The #1 Question that Will Devastate Your Competition

What to Tell a Prospect Who’s Shopping Designers?

Not long ago I was working with a designer who said she had been contacted by a potential whale. The whale informed her that she was interviewing six designers before making her decision. This designer and member of The Edge has a unique market position and strong differentiator in that she keeps a full-time construction crew on staff. In other words, she can truly maintain schedules and quality standards in ways that many other designers cannot.

So, what should she tell this prospective client?

First, I told her that I would not spend a second on someone who is interviewing six designers. That person is price shopping or blowing smoke. There’s just nothing good that can come of that. But in brainstorming what to say, we came up with a line that I think could be devastating to those competitors and worthy of using in virtually every selling situation. Here’s the line I suggested:

“I wish you the best in your project, but I’m going to pass at this time. However, let me give you one unfortunate fact: Most design projects end with the client feeling disappointed.” After you’ve chosen the person you want to work with, if you have any curiosity or doubt as to WHY most projects don’t succeed…and would like to visit with me about how our firm is structured to ensure client satisfaction…please give me a call back.”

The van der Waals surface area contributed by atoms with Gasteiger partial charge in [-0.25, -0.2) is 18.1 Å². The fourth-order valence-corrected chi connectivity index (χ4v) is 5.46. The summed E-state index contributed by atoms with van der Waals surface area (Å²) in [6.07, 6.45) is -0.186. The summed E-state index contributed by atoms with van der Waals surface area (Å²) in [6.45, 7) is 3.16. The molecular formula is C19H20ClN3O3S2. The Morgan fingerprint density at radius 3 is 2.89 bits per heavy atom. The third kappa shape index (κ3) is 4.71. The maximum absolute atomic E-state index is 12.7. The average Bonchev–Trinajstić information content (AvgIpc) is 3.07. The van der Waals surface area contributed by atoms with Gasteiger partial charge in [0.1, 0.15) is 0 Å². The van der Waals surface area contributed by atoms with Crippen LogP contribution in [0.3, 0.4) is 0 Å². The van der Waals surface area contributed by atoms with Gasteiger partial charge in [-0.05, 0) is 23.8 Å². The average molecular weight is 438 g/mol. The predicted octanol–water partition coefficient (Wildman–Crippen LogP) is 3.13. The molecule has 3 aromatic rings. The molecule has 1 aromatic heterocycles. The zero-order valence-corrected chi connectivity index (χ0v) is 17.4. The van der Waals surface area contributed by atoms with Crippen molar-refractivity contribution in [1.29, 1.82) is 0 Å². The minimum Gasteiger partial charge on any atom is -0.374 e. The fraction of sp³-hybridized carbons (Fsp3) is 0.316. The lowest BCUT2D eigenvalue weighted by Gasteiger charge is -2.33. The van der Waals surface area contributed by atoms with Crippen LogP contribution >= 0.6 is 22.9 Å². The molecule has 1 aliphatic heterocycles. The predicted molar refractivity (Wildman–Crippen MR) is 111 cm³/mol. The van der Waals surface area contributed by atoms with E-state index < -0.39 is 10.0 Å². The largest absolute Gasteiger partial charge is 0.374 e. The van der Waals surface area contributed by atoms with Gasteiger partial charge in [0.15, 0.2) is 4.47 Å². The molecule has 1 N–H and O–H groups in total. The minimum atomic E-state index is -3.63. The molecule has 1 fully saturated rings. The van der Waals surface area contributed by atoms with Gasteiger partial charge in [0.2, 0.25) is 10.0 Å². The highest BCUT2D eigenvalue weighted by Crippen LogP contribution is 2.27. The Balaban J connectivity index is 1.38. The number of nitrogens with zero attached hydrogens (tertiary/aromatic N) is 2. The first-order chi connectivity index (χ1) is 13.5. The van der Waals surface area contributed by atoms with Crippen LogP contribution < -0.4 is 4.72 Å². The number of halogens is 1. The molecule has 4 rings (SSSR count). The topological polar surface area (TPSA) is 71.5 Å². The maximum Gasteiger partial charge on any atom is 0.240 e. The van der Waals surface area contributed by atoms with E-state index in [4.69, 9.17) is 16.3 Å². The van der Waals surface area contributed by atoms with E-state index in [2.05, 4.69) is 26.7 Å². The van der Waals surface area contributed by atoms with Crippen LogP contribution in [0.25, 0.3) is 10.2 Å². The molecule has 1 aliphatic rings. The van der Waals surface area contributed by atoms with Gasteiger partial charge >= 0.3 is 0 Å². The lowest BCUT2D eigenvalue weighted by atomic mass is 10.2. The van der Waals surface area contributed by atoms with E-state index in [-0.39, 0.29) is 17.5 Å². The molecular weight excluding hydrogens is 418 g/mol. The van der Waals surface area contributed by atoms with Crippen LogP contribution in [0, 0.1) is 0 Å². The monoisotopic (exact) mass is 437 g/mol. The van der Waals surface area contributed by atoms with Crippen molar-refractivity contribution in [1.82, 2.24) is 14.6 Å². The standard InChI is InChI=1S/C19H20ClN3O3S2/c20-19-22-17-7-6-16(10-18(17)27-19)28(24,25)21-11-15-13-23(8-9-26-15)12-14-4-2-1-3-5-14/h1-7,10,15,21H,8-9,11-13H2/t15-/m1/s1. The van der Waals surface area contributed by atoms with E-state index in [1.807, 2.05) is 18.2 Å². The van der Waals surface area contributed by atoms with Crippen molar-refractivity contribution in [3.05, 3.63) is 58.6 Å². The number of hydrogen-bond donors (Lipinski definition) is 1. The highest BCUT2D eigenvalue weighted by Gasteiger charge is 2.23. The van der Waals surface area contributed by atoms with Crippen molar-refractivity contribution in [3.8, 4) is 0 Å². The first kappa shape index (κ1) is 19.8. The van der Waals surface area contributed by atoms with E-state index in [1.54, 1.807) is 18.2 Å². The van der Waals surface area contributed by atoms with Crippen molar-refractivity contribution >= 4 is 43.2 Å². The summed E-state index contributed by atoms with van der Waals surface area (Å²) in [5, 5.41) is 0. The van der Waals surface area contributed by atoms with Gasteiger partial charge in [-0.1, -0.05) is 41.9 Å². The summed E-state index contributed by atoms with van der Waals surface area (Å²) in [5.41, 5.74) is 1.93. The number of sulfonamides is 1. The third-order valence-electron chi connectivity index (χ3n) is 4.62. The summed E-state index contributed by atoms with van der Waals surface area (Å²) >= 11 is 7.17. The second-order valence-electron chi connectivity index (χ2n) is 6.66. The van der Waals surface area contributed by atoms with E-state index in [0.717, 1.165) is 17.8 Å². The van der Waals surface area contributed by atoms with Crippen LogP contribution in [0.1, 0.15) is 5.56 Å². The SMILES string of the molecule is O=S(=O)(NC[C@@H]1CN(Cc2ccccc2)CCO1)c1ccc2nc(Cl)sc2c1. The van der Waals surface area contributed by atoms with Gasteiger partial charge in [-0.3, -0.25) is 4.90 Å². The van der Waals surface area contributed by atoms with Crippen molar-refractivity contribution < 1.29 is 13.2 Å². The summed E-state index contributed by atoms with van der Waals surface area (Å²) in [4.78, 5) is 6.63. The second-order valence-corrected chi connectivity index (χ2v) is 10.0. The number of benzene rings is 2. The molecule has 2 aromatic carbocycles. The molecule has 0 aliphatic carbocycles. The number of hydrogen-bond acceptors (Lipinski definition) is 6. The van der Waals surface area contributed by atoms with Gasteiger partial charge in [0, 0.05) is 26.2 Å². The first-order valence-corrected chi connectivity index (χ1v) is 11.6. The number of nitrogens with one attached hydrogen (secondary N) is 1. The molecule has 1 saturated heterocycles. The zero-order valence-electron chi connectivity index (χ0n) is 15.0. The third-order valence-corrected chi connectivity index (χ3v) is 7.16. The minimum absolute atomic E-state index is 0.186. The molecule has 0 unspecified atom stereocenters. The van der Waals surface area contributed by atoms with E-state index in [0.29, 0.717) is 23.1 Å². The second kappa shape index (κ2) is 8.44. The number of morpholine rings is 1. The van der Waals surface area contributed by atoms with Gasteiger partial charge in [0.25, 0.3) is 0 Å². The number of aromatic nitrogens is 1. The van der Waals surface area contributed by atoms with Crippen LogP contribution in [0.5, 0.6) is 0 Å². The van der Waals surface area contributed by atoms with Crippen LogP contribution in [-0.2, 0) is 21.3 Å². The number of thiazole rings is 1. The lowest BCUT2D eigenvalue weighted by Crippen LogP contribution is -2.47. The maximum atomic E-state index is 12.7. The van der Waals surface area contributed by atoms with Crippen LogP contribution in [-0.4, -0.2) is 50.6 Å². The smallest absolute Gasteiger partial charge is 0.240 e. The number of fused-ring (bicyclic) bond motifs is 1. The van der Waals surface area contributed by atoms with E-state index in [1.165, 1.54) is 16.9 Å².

Most Design Projects Fail!

Imagine that! Put yourself in the shoes of a prospect for interior design services. You can say how great you are, show all sorts of pretty pictures, and offer referrals. Blah, blah, blah…just like every other designer they’ve ever talked to.

And then you say, “You know, the fact is that the majority of design projects end with disappointed clients.” Then, like any good salesman do you know what to do next?

Shut up!

You want them to ask…you know they’re going to ask the $100,000 question for you: “Why?”

They’re now dying to know what goes wrong. That’s what they’ve really been worry about. So you tell them…and you tell them why your projects NEVER end with disappointed clients. Because you do things differently.

This is a classic case of getting the client’s permission to sell. Up to a point, it’s just genteel conversation. But once they ask you, “Why?” then Katy bar the door! You can now position your services as radically different, and better than the rest.

3 thoughts on “The #1 Question that Will Devastate Your Competition”

    1. Hannah, projects end in disappointment directly in proportion to the gap between expectations and reality. It is therefore the designers obligation (and opportunity) to set the expectations at the beginning of a project. This includes not only painting a picture of the times that will be incredibly fun and exciting, but times when problems may occur. Disappointment can occur toward the end of a project when a budget-weary client has delays in the installation, broken items, big shipping fees they weren’t expecting…and on and on. During what I call a NCO, or new client orientation, all of this could have been covered at the front end of the project when everyone is still excited, and the client is still cash rich! There’s more…but I hope that will put you on the right path.

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